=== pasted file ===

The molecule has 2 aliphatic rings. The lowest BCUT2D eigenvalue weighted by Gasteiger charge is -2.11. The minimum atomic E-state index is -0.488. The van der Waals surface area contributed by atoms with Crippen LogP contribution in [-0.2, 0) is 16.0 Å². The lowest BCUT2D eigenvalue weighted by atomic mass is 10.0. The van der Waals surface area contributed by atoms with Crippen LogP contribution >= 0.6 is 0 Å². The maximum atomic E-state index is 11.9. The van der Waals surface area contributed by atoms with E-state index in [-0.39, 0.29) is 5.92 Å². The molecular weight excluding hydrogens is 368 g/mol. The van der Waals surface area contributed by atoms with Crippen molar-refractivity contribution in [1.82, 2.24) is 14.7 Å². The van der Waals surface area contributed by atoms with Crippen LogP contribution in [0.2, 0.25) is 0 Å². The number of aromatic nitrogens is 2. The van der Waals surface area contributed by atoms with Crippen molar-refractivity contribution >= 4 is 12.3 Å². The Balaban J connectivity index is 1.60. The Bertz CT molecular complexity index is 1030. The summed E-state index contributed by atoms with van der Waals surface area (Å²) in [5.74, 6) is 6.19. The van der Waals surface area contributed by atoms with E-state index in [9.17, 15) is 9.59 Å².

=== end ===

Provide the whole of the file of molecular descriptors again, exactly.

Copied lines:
The molecule has 2 aliphatic rings. The lowest BCUT2D eigenvalue weighted by Gasteiger charge is -2.11. The minimum atomic E-state index is -0.488. The van der Waals surface area contributed by atoms with Crippen LogP contribution in [-0.2, 0) is 16.0 Å². The lowest BCUT2D eigenvalue weighted by atomic mass is 10.0. The van der Waals surface area contributed by atoms with Crippen LogP contribution >= 0.6 is 0 Å². The maximum atomic E-state index is 11.9. The van der Waals surface area contributed by atoms with E-state index in [-0.39, 0.29) is 5.92 Å². The molecular weight excluding hydrogens is 368 g/mol. The van der Waals surface area contributed by atoms with Crippen molar-refractivity contribution in [1.82, 2.24) is 14.7 Å². The van der Waals surface area contributed by atoms with Crippen LogP contribution in [0.2, 0.25) is 0 Å². The number of aromatic nitrogens is 2. The van der Waals surface area contributed by atoms with Crippen molar-refractivity contribution >= 4 is 12.3 Å². The Balaban J connectivity index is 1.60. The Bertz CT molecular complexity index is 1030. The summed E-state index contributed by atoms with van der Waals surface area (Å²) in [5.74, 6) is 6.19. The van der Waals surface area contributed by atoms with E-state index in [9.17, 15) is 9.59 Å².